Terner Center Blog: No Limits

Strengthening Feasibility Studies for Inclusionary Housing Policies

Posted on by Terner Center

Paired with other public investments and financing products, inclusionary zoning policies can increase the supply of affordable housing, particularly in high-cost regions.

Inclusionary policies work by requiring or offering incentives to developers to include below-market-rate (BMR) units in new housing developments, or pay a fee to an affordable housing fund in the city’s budget. These policies also can include offsets to developers, such as density bonuses or permitting streamlining. As Grounded Solutions Network and Lincoln Land Institute identified in a recent study, over 800 jurisdictions in the United States currently have inclusionary zoning programs.

Yet these policies can be controversial, and require a sensitivity and responsiveness to market economic conditions to ensure that inclusionary policies maximize the number of affordable units without yielding negative impacts on the production of new housing.

To determine what inclusionary ratios can achieve policy goals while working with the costs of building  (meaning a project would still pass an acceptable “hurdle rate” for profit), cities often undergo feasibility studies to identify the economic conditions that typical projects face. But no agreed-upon set of professional best practices exists for these studies, and there is criticism that the studies can be expensive, time-intensive, and don’t necessarily capture the “real-time” insights into market conditions that cities need for optimal decision-making.

This summer, the Terner Center, Grounded Solutions Network, and the Lincoln Land Institute convened a group of stakeholders for an exploration of the current and prospective “best” practices in feasibility study methodology. We brought together consultants who produce feasibility studies, academic researchers who study housing economics, and nonprofits and public agencies who commission and use the studies.

A full report and summary of these conversations are now available on Grounded Solutions Network’s inclusionary housing website.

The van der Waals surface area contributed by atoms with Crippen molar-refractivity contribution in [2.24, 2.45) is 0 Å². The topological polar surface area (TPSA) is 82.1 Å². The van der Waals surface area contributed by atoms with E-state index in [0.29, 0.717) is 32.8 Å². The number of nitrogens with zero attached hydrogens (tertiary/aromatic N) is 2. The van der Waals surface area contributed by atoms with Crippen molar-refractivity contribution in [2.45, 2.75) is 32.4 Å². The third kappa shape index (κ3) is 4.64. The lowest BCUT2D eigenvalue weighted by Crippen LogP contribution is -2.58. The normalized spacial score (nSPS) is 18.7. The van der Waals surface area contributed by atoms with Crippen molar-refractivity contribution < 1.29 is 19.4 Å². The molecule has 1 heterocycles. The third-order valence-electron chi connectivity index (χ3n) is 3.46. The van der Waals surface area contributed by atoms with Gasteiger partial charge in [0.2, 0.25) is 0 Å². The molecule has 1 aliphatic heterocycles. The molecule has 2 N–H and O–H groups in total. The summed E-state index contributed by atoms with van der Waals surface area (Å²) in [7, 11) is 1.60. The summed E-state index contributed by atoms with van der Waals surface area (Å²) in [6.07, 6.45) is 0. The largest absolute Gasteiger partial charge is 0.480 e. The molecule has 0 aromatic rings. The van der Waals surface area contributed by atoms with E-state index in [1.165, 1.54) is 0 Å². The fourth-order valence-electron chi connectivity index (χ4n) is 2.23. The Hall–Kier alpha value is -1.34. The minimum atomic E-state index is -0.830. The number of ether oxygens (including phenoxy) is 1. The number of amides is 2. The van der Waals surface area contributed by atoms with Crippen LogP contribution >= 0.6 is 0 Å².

For the most part, it is clear that there is currently a great diversity in feasibility study methodology and metrics, and no single approach is considered standard or best practice. Participants agreed that this is justifiable in part because methodologies should reflect the real, specific circumstances of a market--and often its submarkets.

Yet, the convening participants did agree that feasibility studies should be transparent in their documentation and should be, as much as possible, replicable. They also agreed that, too often, feasibility studies are taken as a red or green light for inclusionary zoning, whereas the studies should be treated more as one element in determining which policies are best-suited to increasing housing affordability in a city. Finally, the convening also made clear that there is appetite for new online resources--like the Terner Center’s housing development dashboard or Grounded Solutions Network’s Inclusionary Housing Calculator--that offer accessible and transparent tools to help cities and decision-makers better understand and fine-tune the impacts of inclusionary zoning policies in the context of their local markets.

Overall, this new report represents a step towards providing the necessary resources and documentation to improve feasibility studies and, more importantly, the inclusionary policies that they help to calibrate.


Announcing New Resources for Understanding Land Use in California

Posted on by Terner Center

Local land use--the accumulated set of decisions and policies about whether, how, and what we build--is a current that runs throughout much of our work here at the Terner Center. Land use policy not only shapes the supply of housing in a region, but is also deeply intertwined with sustainability, economic mobility, and access to neighborhoods and opportunity. Made possible by funding from the Department of Housing and Community Development, in 2017 the Terner Center launched a survey of planners across the state to learn more about local land use policy contexts in California. Today we are delighted to release…


InnovateHousing: New Ideas on the Future of Home

Posted on by Terner Center

In the face of a national housing crisis, where an unprecedented number of families are struggling to afford a home, can technology and the tech sector offer solutions? This was a key question animating InnovateHousing: New Ideas on the Future of Home, co-hosted by the Terner Center and Fannie Mae on Thursday, November 8th. The conference was invitation-only, but also accessible via a livestream. It brought together over four hundred people in-person and virtually, with a huge diversity of stakeholders and sectors represented on the panels and in the audience, including policymakers, entrepreneurs, lenders, developers, academics, and advocates. In opening…


Disparity In Departure: Los Angeles Region Supplement

Posted on by Elizabeth Kneebone and Issi Romem